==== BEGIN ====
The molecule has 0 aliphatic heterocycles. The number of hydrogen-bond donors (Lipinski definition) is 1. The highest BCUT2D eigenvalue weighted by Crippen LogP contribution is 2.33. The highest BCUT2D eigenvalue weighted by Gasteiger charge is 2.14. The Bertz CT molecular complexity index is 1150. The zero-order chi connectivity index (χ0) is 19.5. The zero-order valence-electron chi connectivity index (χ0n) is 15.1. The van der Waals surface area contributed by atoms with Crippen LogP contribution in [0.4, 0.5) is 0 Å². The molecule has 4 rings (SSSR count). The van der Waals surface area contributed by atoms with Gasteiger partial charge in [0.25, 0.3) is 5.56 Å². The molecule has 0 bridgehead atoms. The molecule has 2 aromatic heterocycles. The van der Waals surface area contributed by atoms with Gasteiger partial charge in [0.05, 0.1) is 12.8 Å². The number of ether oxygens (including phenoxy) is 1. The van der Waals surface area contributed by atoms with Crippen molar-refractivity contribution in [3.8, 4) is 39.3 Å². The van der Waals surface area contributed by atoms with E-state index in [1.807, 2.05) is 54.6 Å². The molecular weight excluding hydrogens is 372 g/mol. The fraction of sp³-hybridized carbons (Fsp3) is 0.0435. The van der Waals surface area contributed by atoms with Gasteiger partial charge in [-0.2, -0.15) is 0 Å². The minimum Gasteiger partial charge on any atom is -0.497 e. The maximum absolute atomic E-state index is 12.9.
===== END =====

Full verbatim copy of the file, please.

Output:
The molecule has 0 aliphatic heterocycles. The number of hydrogen-bond donors (Lipinski definition) is 1. The highest BCUT2D eigenvalue weighted by Crippen LogP contribution is 2.33. The highest BCUT2D eigenvalue weighted by Gasteiger charge is 2.14. The Bertz CT molecular complexity index is 1150. The zero-order chi connectivity index (χ0) is 19.5. The zero-order valence-electron chi connectivity index (χ0n) is 15.1. The van der Waals surface area contributed by atoms with Crippen LogP contribution in [0.4, 0.5) is 0 Å². The molecule has 4 rings (SSSR count). The van der Waals surface area contributed by atoms with Gasteiger partial charge in [0.25, 0.3) is 5.56 Å². The molecule has 0 bridgehead atoms. The molecule has 2 aromatic heterocycles. The van der Waals surface area contributed by atoms with Gasteiger partial charge in [0.05, 0.1) is 12.8 Å². The number of ether oxygens (including phenoxy) is 1. The van der Waals surface area contributed by atoms with Crippen molar-refractivity contribution in [3.8, 4) is 39.3 Å². The van der Waals surface area contributed by atoms with E-state index in [1.807, 2.05) is 54.6 Å². The molecular weight excluding hydrogens is 372 g/mol. The fraction of sp³-hybridized carbons (Fsp3) is 0.0435. The van der Waals surface area contributed by atoms with Gasteiger partial charge in [-0.2, -0.15) is 0 Å². The minimum Gasteiger partial charge on any atom is -0.497 e. The maximum absolute atomic E-state index is 12.9.